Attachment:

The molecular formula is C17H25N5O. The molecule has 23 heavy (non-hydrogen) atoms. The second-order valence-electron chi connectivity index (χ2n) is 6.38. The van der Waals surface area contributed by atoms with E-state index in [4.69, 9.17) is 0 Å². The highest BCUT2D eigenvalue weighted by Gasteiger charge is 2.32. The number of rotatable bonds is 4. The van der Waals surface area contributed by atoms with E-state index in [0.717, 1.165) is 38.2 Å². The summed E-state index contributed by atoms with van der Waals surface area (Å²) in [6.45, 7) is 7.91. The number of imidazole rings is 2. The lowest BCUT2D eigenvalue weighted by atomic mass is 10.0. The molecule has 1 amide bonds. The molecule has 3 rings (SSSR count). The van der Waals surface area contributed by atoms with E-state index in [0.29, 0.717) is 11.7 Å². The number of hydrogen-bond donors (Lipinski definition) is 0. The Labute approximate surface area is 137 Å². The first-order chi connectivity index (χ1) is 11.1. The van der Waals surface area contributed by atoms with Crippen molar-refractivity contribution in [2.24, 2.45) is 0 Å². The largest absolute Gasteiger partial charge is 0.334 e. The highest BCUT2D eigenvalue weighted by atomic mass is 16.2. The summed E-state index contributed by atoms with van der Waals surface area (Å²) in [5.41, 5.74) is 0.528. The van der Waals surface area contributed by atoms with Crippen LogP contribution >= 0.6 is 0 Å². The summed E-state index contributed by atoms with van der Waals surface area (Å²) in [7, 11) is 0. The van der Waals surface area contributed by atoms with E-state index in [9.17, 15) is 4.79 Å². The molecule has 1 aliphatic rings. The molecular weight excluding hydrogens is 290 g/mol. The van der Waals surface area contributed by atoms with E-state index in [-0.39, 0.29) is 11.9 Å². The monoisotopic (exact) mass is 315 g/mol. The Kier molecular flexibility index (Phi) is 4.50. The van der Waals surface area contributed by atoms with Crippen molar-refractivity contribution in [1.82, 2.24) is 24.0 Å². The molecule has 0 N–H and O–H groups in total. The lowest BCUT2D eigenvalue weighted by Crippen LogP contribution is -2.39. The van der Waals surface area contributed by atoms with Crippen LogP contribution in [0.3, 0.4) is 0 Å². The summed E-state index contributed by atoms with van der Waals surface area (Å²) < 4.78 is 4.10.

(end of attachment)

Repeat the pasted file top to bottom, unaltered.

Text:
The molecular formula is C17H25N5O. The molecule has 23 heavy (non-hydrogen) atoms. The second-order valence-electron chi connectivity index (χ2n) is 6.38. The van der Waals surface area contributed by atoms with E-state index in [4.69, 9.17) is 0 Å². The highest BCUT2D eigenvalue weighted by Gasteiger charge is 2.32. The number of rotatable bonds is 4. The van der Waals surface area contributed by atoms with E-state index in [0.717, 1.165) is 38.2 Å². The summed E-state index contributed by atoms with van der Waals surface area (Å²) in [6.45, 7) is 7.91. The number of imidazole rings is 2. The lowest BCUT2D eigenvalue weighted by atomic mass is 10.0. The molecule has 1 amide bonds. The molecule has 3 rings (SSSR count). The van der Waals surface area contributed by atoms with E-state index in [0.29, 0.717) is 11.7 Å². The number of hydrogen-bond donors (Lipinski definition) is 0. The Labute approximate surface area is 137 Å². The first-order chi connectivity index (χ1) is 11.1. The van der Waals surface area contributed by atoms with Crippen molar-refractivity contribution in [2.24, 2.45) is 0 Å². The largest absolute Gasteiger partial charge is 0.334 e. The highest BCUT2D eigenvalue weighted by atomic mass is 16.2. The summed E-state index contributed by atoms with van der Waals surface area (Å²) in [5.41, 5.74) is 0.528. The van der Waals surface area contributed by atoms with Crippen LogP contribution >= 0.6 is 0 Å². The summed E-state index contributed by atoms with van der Waals surface area (Å²) in [7, 11) is 0. The van der Waals surface area contributed by atoms with E-state index in [9.17, 15) is 4.79 Å². The molecule has 1 aliphatic rings. The molecular weight excluding hydrogens is 290 g/mol. The van der Waals surface area contributed by atoms with E-state index in [-0.39, 0.29) is 11.9 Å². The monoisotopic (exact) mass is 315 g/mol. The Kier molecular flexibility index (Phi) is 4.50. The van der Waals surface area contributed by atoms with Crippen molar-refractivity contribution in [1.82, 2.24) is 24.0 Å². The molecule has 0 N–H and O–H groups in total. The lowest BCUT2D eigenvalue weighted by Crippen LogP contribution is -2.39. The van der Waals surface area contributed by atoms with Crippen LogP contribution in [0.3, 0.4) is 0 Å². The summed E-state index contributed by atoms with van der Waals surface area (Å²) < 4.78 is 4.10.